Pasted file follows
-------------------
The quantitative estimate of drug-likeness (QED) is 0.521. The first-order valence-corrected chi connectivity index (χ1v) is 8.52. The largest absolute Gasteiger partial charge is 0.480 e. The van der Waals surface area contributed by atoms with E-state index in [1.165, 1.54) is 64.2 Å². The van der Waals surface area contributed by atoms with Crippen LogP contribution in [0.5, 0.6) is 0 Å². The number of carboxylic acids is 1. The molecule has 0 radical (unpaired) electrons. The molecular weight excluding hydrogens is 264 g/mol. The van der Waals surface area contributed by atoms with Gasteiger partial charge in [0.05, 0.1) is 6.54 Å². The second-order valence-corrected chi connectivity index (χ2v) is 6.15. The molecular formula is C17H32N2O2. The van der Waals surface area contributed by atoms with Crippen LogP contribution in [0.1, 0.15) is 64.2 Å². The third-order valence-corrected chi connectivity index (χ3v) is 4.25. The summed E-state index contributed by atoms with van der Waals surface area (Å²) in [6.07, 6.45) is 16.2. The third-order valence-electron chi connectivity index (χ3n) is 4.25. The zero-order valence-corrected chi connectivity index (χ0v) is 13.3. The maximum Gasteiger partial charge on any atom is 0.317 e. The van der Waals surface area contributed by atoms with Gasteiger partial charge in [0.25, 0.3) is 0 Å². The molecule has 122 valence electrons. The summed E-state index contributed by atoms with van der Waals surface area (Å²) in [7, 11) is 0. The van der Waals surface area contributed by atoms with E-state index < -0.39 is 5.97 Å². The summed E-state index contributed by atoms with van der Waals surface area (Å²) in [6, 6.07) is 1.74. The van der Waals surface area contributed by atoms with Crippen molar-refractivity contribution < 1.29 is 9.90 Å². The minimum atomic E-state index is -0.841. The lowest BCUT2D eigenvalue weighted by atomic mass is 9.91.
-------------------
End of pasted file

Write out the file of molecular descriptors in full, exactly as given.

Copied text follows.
The quantitative estimate of drug-likeness (QED) is 0.521. The first-order valence-corrected chi connectivity index (χ1v) is 8.52. The largest absolute Gasteiger partial charge is 0.480 e. The van der Waals surface area contributed by atoms with E-state index in [1.165, 1.54) is 64.2 Å². The van der Waals surface area contributed by atoms with Crippen LogP contribution in [0.5, 0.6) is 0 Å². The number of carboxylic acids is 1. The molecule has 0 radical (unpaired) electrons. The molecular weight excluding hydrogens is 264 g/mol. The van der Waals surface area contributed by atoms with Gasteiger partial charge in [0.05, 0.1) is 6.54 Å². The second-order valence-corrected chi connectivity index (χ2v) is 6.15. The molecular formula is C17H32N2O2. The van der Waals surface area contributed by atoms with Crippen LogP contribution in [0.1, 0.15) is 64.2 Å². The third-order valence-corrected chi connectivity index (χ3v) is 4.25. The summed E-state index contributed by atoms with van der Waals surface area (Å²) in [6.07, 6.45) is 16.2. The third-order valence-electron chi connectivity index (χ3n) is 4.25. The zero-order valence-corrected chi connectivity index (χ0v) is 13.3. The maximum Gasteiger partial charge on any atom is 0.317 e. The van der Waals surface area contributed by atoms with Gasteiger partial charge in [0.25, 0.3) is 0 Å². The molecule has 122 valence electrons. The summed E-state index contributed by atoms with van der Waals surface area (Å²) in [7, 11) is 0. The van der Waals surface area contributed by atoms with E-state index < -0.39 is 5.97 Å². The summed E-state index contributed by atoms with van der Waals surface area (Å²) in [6, 6.07) is 1.74. The van der Waals surface area contributed by atoms with Crippen molar-refractivity contribution < 1.29 is 9.90 Å². The minimum atomic E-state index is -0.841. The lowest BCUT2D eigenvalue weighted by atomic mass is 9.91.